Author and illustrator Maurice Sendak is reported to have died today of complications arising from a stroke. Sendak was a largely self-taught illustrator and writer of children’s books, best known for his 1963 publication Where the Wild Things Are. At a time when stories for children were boring, whitewashed affairs, Sendak injected elements of menace and the bizarre.
His work clearly resonated with children, though some found Sendak’s unpatronizing approach controversial. However, that has perhaps only stoked the enthusiasm of young readers for his books. During his career, Sendak illustrated nearly 80 books and wrote 17 more. A posthumous work, My Brother’s Book is scheduled for release next February and is a meditation on the death of Sendack’s brother Jack.
Though most known for his work in print, Sendak’s stories have been adapted for stage and screen, perhaps most notably 2009’s Where the Wild Things Are directed by Spike Jonze.
Sendak’s books reflect some of the turbulent moments in life and childhood — feelings of anger, abandonment, and helplessness. Sendak himself struggled during his life with his faith, his homosexuality, and depression. However, a 2011 interview on WHYY’s Fresh Air, Sendak seems to have made a kind of peace with his life and his work.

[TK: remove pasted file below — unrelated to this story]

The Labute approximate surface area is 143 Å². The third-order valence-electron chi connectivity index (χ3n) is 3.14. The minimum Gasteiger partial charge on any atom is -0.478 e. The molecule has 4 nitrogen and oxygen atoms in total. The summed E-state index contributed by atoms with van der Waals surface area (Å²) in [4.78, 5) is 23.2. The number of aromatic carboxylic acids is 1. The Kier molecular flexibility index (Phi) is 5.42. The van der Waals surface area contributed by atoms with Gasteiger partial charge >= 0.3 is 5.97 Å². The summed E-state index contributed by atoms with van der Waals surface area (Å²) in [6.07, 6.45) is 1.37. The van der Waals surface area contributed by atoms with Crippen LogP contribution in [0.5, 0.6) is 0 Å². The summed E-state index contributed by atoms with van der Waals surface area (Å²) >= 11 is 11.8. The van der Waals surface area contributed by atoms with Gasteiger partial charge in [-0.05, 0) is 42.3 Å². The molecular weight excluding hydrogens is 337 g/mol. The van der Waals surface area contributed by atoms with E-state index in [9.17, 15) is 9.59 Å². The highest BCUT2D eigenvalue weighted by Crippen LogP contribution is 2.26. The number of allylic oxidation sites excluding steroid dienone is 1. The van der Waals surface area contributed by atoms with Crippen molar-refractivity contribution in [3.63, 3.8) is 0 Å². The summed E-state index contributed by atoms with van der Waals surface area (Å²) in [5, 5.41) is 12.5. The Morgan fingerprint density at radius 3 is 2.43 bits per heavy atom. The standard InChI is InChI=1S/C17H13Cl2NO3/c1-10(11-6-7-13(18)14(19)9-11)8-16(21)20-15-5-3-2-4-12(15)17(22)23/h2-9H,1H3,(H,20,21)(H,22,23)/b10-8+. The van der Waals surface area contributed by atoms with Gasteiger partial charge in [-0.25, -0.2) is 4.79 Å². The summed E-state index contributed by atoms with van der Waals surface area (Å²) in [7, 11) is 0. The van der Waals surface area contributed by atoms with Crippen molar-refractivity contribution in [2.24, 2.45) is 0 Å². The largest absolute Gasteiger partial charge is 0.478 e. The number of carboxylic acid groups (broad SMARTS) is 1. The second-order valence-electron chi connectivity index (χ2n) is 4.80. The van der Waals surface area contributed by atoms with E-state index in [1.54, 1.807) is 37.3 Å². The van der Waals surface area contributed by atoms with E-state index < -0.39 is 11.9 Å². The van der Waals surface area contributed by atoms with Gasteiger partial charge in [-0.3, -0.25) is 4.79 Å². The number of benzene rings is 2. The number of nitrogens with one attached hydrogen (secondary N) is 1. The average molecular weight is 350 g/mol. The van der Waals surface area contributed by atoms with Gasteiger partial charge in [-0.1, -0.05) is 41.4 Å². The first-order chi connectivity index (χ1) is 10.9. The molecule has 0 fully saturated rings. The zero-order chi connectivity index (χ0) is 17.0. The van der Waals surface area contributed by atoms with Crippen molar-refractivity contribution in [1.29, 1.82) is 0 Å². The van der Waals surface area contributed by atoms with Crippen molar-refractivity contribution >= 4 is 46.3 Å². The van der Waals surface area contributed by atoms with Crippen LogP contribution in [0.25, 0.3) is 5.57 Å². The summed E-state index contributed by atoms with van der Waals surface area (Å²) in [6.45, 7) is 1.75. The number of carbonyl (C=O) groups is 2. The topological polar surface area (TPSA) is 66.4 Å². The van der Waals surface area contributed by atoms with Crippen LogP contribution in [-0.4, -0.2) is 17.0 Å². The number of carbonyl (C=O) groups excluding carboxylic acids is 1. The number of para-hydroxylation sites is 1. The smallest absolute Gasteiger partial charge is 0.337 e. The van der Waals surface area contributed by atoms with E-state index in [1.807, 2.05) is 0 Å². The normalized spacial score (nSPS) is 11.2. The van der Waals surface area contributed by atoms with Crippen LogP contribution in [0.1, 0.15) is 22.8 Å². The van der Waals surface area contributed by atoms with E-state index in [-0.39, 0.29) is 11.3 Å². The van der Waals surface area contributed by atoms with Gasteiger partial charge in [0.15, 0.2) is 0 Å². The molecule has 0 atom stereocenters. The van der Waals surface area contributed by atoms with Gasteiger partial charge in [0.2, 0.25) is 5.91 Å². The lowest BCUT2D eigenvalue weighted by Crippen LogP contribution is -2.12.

“I have nothing now but praise for my life. I’m not unhappy. I cry a lot because I miss people. They die and I can’t stop them. They leave me and I love them more. … What I dread is the isolation. … There are so many beautiful things in the world which I will have to leave when I die, but I’m ready, I’m ready, I’m ready.”
- R.I.P. legendary comic book artist Moebius
- R.I.P. Ralph McQuarrie, the visionary behind Star Wars
- R.I.P. Michael Hart, the inventor of the eBook and founder of Project Gutenberg
- R.I.P. Milo, the hand-holding otter
Have a tip we should know? email@example.com